With a perfect 80 degree sunny day and late night-post strawberry harvesting till dusk bonfire to welcome it in, summer arrived according to the skies this Wednesday. In some parts of the country, the reference to the summer solstice not as the beginning of summer but as midsummer might be more accurate, but for us, it does feel like we don’t really slip into summer until July.
In fact, it was so rainy yesterday that the farmer had to pull out all his rain gear to finish harvesting. And we weren’t quite sure what to do about finishing that strawberry harvest; wet strawberries sitting in paper pulp pint containers for too long didn’t sound like a good idea. And so, even though it was still raining this morning, we rose early to finish and the berries all looked good this morning.
Still, even with the rain, there are a number of solstice celebrations happening this weekend and we have put up the start of our summer bucket list on the blackboard and I am hoping to put down in writing a few camping trips and special days to make sure that they happen. All good signs.
Because really there is but one thing to make sure of in this shortest of Willamette Valley seasons, folks; love up that sunshine! Make each of these long days count. Summer is best lived loud and large and outside! If possible, let this season burst the seams.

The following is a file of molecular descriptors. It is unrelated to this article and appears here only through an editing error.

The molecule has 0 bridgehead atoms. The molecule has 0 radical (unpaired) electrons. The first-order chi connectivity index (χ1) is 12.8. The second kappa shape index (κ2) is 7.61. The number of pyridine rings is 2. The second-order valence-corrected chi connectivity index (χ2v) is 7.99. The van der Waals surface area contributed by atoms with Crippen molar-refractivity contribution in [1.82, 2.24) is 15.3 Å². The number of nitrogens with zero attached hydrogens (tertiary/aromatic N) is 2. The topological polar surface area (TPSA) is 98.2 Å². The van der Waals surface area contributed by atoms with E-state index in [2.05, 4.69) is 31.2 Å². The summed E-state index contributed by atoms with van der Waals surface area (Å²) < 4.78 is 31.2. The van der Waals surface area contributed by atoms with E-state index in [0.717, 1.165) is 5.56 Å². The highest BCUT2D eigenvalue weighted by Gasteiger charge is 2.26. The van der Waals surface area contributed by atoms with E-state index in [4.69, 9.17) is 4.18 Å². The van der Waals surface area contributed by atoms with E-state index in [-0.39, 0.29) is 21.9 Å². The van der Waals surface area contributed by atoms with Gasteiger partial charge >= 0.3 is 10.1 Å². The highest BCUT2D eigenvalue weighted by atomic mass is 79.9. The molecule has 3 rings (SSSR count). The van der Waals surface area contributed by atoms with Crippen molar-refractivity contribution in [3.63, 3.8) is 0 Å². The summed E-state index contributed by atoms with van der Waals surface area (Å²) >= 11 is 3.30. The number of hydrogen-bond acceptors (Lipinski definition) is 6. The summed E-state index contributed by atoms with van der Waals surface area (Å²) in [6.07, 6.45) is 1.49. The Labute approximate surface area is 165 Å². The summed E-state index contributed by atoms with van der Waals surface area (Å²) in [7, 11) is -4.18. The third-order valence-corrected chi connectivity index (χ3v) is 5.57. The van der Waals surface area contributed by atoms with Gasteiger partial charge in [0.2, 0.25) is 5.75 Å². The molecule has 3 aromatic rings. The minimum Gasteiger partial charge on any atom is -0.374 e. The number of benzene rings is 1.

On the farm, it is really amazing how much we pack into and rely on such a short number of weeks. But all the work and all the play are worth it. That golden orb that warms the ground and our bodies is close by and burning bright for the next six weeks or so before it already tips closer to the fall equinox than this here summer solstice.
Here is one of the most quoted and most beloved Mary Oliver poems. It’s been a few years since I shared it, but it’s a good one to start the summer off with.
May your summer be a shining one!
The Summer Day
by Mary Oliver
Who made the world?
Who made the swan, and the black bear?
Who made the grasshopper?
This grasshopper, I mean—
the one who has flung herself out of the grass,
the one who is eating sugar out of my hand,
who is moving her jaws back and forth instead of up and down—
who is gazing around with her enormous and complicated eyes.
Now she lifts her pale forearms and thoroughly washes her face.
Now she snaps her wings open, and floats away.
I don’t know exactly what a prayer is.
I do know how to pay attention, how to fall down
into the grass, how to kneel down in the grass,
how to be idle and blessed, how to stroll through the fields,
which is what I have been doing all day.
Tell me, what else should I have done?
Doesn’t everything die at last, and too soon?
Tell me, what is it you plan to do
with your one wild and precious life?